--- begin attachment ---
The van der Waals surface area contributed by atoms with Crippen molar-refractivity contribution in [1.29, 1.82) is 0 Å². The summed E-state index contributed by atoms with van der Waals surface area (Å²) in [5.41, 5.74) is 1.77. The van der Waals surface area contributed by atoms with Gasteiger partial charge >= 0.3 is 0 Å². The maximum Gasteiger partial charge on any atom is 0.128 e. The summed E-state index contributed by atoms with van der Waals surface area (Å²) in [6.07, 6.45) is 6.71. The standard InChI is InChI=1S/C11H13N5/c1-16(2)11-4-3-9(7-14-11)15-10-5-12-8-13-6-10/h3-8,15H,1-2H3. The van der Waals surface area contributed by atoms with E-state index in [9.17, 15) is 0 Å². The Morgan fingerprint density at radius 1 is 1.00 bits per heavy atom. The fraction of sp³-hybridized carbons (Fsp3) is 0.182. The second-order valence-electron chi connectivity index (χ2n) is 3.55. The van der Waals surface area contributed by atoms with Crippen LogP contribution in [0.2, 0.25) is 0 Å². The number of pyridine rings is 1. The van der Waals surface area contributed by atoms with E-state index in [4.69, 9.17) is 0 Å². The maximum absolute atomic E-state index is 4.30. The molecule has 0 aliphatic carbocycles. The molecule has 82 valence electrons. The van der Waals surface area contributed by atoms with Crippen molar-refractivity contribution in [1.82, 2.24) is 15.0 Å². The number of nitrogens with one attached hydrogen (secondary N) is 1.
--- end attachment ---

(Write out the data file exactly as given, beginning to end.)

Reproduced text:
The van der Waals surface area contributed by atoms with Crippen molar-refractivity contribution in [1.29, 1.82) is 0 Å². The summed E-state index contributed by atoms with van der Waals surface area (Å²) in [5.41, 5.74) is 1.77. The van der Waals surface area contributed by atoms with Gasteiger partial charge >= 0.3 is 0 Å². The maximum Gasteiger partial charge on any atom is 0.128 e. The summed E-state index contributed by atoms with van der Waals surface area (Å²) in [6.07, 6.45) is 6.71. The standard InChI is InChI=1S/C11H13N5/c1-16(2)11-4-3-9(7-14-11)15-10-5-12-8-13-6-10/h3-8,15H,1-2H3. The van der Waals surface area contributed by atoms with E-state index in [9.17, 15) is 0 Å². The Morgan fingerprint density at radius 1 is 1.00 bits per heavy atom. The fraction of sp³-hybridized carbons (Fsp3) is 0.182. The second-order valence-electron chi connectivity index (χ2n) is 3.55. The van der Waals surface area contributed by atoms with Crippen LogP contribution in [0.2, 0.25) is 0 Å². The number of pyridine rings is 1. The van der Waals surface area contributed by atoms with E-state index in [4.69, 9.17) is 0 Å². The maximum absolute atomic E-state index is 4.30. The molecule has 0 aliphatic carbocycles. The molecule has 82 valence electrons. The van der Waals surface area contributed by atoms with Crippen molar-refractivity contribution in [1.82, 2.24) is 15.0 Å². The number of nitrogens with one attached hydrogen (secondary N) is 1.